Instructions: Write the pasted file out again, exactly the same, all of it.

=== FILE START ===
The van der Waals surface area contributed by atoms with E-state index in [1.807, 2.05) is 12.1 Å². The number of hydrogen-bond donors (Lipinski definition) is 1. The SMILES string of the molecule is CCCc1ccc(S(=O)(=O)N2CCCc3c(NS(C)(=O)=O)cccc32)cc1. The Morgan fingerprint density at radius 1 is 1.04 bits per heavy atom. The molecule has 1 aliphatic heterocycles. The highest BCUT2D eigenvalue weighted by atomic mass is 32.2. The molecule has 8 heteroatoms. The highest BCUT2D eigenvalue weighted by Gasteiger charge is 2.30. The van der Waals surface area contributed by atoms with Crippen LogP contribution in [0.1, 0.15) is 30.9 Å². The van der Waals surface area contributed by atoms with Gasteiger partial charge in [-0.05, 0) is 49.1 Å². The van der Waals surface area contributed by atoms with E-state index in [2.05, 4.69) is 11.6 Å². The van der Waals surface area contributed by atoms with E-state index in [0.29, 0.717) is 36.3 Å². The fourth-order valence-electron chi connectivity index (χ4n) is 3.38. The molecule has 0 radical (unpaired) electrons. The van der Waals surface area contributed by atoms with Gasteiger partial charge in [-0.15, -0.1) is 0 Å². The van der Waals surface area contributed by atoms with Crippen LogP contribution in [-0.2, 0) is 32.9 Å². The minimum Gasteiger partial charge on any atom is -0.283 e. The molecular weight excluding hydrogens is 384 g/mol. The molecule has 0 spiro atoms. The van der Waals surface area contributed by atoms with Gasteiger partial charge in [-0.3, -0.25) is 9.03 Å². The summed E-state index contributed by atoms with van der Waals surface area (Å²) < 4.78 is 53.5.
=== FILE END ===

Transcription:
The van der Waals surface area contributed by atoms with E-state index in [1.807, 2.05) is 12.1 Å². The number of hydrogen-bond donors (Lipinski definition) is 1. The SMILES string of the molecule is CCCc1ccc(S(=O)(=O)N2CCCc3c(NS(C)(=O)=O)cccc32)cc1. The Morgan fingerprint density at radius 1 is 1.04 bits per heavy atom. The molecule has 1 aliphatic heterocycles. The highest BCUT2D eigenvalue weighted by atomic mass is 32.2. The molecule has 8 heteroatoms. The highest BCUT2D eigenvalue weighted by Gasteiger charge is 2.30. The van der Waals surface area contributed by atoms with Crippen LogP contribution in [0.1, 0.15) is 30.9 Å². The van der Waals surface area contributed by atoms with Gasteiger partial charge in [-0.05, 0) is 49.1 Å². The van der Waals surface area contributed by atoms with E-state index in [2.05, 4.69) is 11.6 Å². The van der Waals surface area contributed by atoms with E-state index in [0.29, 0.717) is 36.3 Å². The fourth-order valence-electron chi connectivity index (χ4n) is 3.38. The molecule has 0 radical (unpaired) electrons. The van der Waals surface area contributed by atoms with Gasteiger partial charge in [-0.15, -0.1) is 0 Å². The van der Waals surface area contributed by atoms with Crippen LogP contribution in [-0.2, 0) is 32.9 Å². The minimum Gasteiger partial charge on any atom is -0.283 e. The molecular weight excluding hydrogens is 384 g/mol. The molecule has 0 spiro atoms. The van der Waals surface area contributed by atoms with Gasteiger partial charge in [-0.3, -0.25) is 9.03 Å². The summed E-state index contributed by atoms with van der Waals surface area (Å²) < 4.78 is 53.5.